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Prof. Akshay Rathore

Electrical and Computer Engineering Concordia University,
Montreal, QC,

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Prof. Ghanim Putrus

Professor of Electrical Power Engineering,
Department of EE
Northumbria University

Abstract: Energy and transport sectors are undergoing significant changes. With the increased concern about climate change, the interest in renewable energy generation and electric transport is continually increasing. Integrating electric supply and transport systems is the way forward to reduce their high carbon footprint, improve the environment and provide sustainable energy and transport. Smart technologies and automation are currently available to provide the necessary means to support this integration. This talk will give an overview of recent developments in the electricity supply and electric transport systems, and the role of artificial intelligence and automation in supporting their integration. The focus will be on the opportunities and emerging smart grid technologies that will help maintain reliable and affordable electricity and transport systems whilst improving their efficiency and lowering their environmental impacts.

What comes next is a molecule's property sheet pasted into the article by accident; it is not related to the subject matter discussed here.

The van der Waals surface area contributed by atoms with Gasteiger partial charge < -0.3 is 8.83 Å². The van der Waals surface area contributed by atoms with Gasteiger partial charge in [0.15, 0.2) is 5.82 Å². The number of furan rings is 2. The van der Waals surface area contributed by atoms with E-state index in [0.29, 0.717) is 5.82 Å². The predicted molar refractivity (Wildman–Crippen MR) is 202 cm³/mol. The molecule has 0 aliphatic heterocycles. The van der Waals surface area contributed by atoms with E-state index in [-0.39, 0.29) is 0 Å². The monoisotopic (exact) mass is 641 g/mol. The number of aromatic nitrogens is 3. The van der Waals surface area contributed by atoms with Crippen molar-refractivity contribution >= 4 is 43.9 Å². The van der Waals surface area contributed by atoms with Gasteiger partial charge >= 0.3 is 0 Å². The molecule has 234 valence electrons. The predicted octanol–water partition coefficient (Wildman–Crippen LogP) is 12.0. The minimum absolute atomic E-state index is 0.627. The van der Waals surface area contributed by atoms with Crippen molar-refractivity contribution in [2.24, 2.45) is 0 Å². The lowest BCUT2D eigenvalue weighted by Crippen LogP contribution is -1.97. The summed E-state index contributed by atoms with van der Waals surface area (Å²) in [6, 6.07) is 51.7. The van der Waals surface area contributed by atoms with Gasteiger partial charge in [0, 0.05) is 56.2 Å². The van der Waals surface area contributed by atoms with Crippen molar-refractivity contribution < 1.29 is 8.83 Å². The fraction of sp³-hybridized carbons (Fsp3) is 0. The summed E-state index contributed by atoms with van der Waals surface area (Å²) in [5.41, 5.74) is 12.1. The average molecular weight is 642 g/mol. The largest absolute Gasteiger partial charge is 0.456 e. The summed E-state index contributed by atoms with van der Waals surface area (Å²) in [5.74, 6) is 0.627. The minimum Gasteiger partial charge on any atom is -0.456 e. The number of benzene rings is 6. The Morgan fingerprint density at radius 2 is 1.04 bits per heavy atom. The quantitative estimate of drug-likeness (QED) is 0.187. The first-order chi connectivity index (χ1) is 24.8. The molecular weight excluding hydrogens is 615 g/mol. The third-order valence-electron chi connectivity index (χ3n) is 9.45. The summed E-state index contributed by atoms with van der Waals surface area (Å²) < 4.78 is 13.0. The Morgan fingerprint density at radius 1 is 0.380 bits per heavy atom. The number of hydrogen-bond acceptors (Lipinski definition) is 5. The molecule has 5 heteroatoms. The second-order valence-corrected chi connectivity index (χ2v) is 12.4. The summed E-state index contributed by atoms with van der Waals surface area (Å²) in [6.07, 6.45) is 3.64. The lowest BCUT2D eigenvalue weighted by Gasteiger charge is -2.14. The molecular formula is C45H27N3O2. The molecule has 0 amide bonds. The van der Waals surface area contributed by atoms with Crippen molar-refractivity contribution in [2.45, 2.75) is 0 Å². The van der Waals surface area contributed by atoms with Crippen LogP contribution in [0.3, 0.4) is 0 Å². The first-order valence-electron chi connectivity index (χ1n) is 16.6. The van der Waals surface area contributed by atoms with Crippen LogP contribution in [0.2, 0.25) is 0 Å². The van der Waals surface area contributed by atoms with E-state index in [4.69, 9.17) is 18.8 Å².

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Prof. Kalyana Veluvolu

School of Electronics Engineering,
National University,
South Korea

Abstract: Precision, robustness, dexterity, and intelligence are the design indices for current generation surgical robotics. To augment the required precision and dexterity into microsurgical work-flow, hand-held robotic instruments are developed to compensate physiological tremor in real-time. The active compensation is challenging due to the time-varying unknown delay introduced by hardware (sensors) and software (causal linear filters) that adversely affects the device real-time performance.  The current techniques for 3D tip position control rely on modeling and canceling the tremor in 3-axes (x, y, z) separately. Our recent findings show significant correlations in tremor across the three dimensions (x, y, z) and the grip force (f). This talk will first introduce the challenges and present our research efforts on multi-dimensional (3D and 4D) tremor modeling that show improved performance.